From the Principal


“NAPLAN is the best measure of literacy and numeracy at scale.” Peter Goss, Grattan Institute.

Is there any more divisive aspect of education (besides those who would end any government funding to independent schools) than NAPLAN?

Each year the newspapers and other media are full of tales of students under stress, schools banning students who might perform poorly and other tales of woe.

Each year at St Columba, I look for signs of this pressure, this anxiety and any damage that sitting these tests might do to our students.

Each year our students seem to take the test days as either normal or something a bit different that does not seem to particularly bother them. In fact, talking to one of our students this year on a test day, I asked how he felt about taking the tests and he said he was “fine” but his Mum was “a bit stressed about it”!

Despite the efforts of some parts of the media to turn NAPLAN into a sectoral competition, a crisis and a form of torture, we acknowledge that the data from the tests provides our school with information about how each student, at a particular point in his or her education, is progressing.

“The School Measurement, Assessment and Reporting Toolkit (SMART) provides feedback and data analysis for the National Assessment Program – Literacy and Numeracy (NAPLAN), Higher School Certificate (HSC) and Validation of Assessment for Learning and Individual Development (VALID) to NSW participating schools and their communities.”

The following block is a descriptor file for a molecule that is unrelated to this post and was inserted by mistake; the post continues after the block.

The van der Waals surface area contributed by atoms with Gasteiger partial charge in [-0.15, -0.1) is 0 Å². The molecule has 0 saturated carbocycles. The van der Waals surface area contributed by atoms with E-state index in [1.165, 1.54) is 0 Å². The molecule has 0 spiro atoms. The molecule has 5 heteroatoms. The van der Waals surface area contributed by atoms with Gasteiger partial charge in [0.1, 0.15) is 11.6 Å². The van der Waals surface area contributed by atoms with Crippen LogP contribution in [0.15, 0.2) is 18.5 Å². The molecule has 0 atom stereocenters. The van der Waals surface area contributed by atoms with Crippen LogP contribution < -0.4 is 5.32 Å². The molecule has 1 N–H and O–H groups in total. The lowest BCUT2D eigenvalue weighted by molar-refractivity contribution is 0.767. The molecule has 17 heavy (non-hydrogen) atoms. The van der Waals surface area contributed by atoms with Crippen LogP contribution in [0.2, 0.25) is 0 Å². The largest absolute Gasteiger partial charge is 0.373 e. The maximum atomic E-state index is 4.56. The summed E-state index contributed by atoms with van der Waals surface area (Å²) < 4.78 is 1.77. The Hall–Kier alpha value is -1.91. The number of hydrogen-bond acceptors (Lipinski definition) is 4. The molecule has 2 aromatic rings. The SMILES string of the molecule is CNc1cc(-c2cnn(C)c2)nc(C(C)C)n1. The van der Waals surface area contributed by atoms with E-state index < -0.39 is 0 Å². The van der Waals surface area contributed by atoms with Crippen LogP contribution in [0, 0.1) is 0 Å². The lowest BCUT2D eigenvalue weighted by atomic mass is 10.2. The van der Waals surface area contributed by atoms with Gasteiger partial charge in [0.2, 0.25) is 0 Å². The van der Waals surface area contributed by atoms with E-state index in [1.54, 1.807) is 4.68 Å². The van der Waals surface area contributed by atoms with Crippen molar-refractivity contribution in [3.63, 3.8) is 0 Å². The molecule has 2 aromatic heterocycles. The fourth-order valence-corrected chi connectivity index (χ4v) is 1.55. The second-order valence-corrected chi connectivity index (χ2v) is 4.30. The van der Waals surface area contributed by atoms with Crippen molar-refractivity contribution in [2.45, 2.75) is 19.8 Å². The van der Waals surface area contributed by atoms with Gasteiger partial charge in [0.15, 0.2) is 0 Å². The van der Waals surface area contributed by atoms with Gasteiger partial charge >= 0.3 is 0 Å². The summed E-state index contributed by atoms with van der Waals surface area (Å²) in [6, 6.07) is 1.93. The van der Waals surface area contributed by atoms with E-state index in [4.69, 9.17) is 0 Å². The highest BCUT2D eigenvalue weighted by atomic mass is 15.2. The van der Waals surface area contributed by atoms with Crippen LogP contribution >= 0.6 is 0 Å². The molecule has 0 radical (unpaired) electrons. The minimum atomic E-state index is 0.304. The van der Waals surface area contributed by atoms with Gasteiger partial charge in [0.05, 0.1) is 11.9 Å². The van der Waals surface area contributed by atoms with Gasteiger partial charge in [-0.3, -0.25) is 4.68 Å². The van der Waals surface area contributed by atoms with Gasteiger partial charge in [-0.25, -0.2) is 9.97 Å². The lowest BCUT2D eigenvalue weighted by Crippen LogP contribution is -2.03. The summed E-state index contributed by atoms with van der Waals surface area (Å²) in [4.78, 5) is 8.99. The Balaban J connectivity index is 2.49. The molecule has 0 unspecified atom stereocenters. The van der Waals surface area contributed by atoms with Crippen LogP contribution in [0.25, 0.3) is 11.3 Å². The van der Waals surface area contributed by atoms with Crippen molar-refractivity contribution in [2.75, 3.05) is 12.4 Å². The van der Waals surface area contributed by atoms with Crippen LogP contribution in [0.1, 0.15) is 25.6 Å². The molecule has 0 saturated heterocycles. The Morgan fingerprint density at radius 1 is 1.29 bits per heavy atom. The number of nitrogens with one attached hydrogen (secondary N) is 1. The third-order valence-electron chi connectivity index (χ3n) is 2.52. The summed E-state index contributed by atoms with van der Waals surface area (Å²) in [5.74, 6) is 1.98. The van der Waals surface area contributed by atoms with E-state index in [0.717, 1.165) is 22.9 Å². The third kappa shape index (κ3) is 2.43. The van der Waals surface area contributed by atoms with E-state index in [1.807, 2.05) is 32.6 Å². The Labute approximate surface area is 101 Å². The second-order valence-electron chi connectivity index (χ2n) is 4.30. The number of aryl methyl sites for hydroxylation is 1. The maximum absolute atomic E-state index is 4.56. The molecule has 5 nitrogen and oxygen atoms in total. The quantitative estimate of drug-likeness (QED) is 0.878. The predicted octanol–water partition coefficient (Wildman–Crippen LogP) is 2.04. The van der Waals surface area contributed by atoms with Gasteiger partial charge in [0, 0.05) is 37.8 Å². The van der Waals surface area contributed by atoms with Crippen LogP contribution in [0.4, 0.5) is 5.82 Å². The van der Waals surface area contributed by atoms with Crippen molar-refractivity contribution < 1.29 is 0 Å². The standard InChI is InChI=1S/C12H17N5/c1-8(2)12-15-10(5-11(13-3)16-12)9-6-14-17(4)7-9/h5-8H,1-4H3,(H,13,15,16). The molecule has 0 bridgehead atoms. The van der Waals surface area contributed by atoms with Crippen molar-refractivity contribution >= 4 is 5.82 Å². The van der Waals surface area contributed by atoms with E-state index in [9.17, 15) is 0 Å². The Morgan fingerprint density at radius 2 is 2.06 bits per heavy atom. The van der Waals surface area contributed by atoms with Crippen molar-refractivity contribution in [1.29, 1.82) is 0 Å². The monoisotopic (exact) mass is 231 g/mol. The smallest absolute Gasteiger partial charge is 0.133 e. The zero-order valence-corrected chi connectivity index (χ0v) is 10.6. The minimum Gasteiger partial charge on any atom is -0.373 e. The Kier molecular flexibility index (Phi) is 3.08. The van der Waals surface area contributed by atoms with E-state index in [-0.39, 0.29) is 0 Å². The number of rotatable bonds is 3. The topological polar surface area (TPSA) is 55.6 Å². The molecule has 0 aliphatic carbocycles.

There is no doubt that if you base your thoughts on NAPLAN and other tests (e.g. PISA) on media reports, you could come to the conclusion that Australian education is in serious decline.

“The NSW Government will redouble its efforts to lift literacy and numeracy standards across NSW public schools to ensure students are given every opportunity to be their best…..Australian students recorded their worst ever NAPLAN writing scores last year, with only 14 percent of NSW Year 9 pupils achieving results in the top two bands. This fell to 4.2 percent and under 4 percent for Year 7 and 5 students respectively.” SMH June 25.

We have a more positive approach.

At St Columba, we prefer not to guess how your child is progressing.

We use educational data to confirm and affirm our teaching, with the goal of ensuring that every child is given the opportunity to progress every year, in line with their capacity.

With a range of other data, NAPLAN results allow us to identify any gaps in our teaching for individuals and groups and address them.

This approach means that we recognise that we can always improve and that we can always find better ways to target our teaching so that it has maximum impact and benefit.

That is why St Columba has a Coordinator of Literacy and Numeracy, to ensure that these foundational skills (still important even in this “digital’ age) remain a focal point of what we do every day.

Mrs Stephanie Cairns, Coordinator of Literacy and Numeracy

Mr Terry Muldoon
Principal, St Columba Anglican School
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